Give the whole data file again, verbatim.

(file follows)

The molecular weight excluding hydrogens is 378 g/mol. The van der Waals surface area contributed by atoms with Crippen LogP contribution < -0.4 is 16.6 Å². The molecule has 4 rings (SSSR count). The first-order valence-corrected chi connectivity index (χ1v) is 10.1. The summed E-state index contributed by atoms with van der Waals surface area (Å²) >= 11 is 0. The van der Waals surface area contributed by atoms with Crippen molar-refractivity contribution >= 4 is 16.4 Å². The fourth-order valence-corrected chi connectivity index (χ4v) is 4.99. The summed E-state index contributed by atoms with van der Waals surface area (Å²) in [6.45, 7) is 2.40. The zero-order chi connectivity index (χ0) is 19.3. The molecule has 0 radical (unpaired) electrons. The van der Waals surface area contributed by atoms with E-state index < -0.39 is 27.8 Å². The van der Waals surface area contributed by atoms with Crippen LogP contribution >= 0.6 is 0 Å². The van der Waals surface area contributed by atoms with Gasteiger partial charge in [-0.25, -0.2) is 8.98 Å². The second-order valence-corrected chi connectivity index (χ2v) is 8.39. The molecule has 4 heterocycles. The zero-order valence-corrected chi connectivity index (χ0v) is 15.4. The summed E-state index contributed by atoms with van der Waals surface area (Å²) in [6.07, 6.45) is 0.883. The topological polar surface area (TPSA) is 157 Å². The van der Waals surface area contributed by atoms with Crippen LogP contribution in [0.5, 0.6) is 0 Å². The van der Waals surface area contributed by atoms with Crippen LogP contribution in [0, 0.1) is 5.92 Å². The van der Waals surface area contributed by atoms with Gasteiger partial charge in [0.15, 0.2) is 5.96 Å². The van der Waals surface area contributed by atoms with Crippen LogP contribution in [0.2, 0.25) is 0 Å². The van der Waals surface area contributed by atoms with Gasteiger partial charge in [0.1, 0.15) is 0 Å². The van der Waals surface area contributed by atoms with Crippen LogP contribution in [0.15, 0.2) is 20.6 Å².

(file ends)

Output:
The molecular weight excluding hydrogens is 378 g/mol. The van der Waals surface area contributed by atoms with Crippen LogP contribution < -0.4 is 16.6 Å². The molecule has 4 rings (SSSR count). The first-order valence-corrected chi connectivity index (χ1v) is 10.1. The summed E-state index contributed by atoms with van der Waals surface area (Å²) >= 11 is 0. The van der Waals surface area contributed by atoms with Crippen molar-refractivity contribution >= 4 is 16.4 Å². The fourth-order valence-corrected chi connectivity index (χ4v) is 4.99. The summed E-state index contributed by atoms with van der Waals surface area (Å²) in [6.45, 7) is 2.40. The zero-order chi connectivity index (χ0) is 19.3. The molecule has 0 radical (unpaired) electrons. The van der Waals surface area contributed by atoms with E-state index < -0.39 is 27.8 Å². The van der Waals surface area contributed by atoms with Crippen LogP contribution >= 0.6 is 0 Å². The van der Waals surface area contributed by atoms with Gasteiger partial charge in [-0.25, -0.2) is 8.98 Å². The second-order valence-corrected chi connectivity index (χ2v) is 8.39. The molecule has 4 heterocycles. The zero-order valence-corrected chi connectivity index (χ0v) is 15.4. The summed E-state index contributed by atoms with van der Waals surface area (Å²) in [6.07, 6.45) is 0.883. The topological polar surface area (TPSA) is 157 Å². The van der Waals surface area contributed by atoms with Crippen LogP contribution in [0.5, 0.6) is 0 Å². The van der Waals surface area contributed by atoms with Crippen LogP contribution in [0, 0.1) is 5.92 Å². The van der Waals surface area contributed by atoms with Gasteiger partial charge in [0.15, 0.2) is 5.96 Å². The van der Waals surface area contributed by atoms with Crippen LogP contribution in [0.2, 0.25) is 0 Å². The van der Waals surface area contributed by atoms with Gasteiger partial charge in [0.1, 0.15) is 0 Å². The van der Waals surface area contributed by atoms with Crippen LogP contribution in [0.15, 0.2) is 20.6 Å².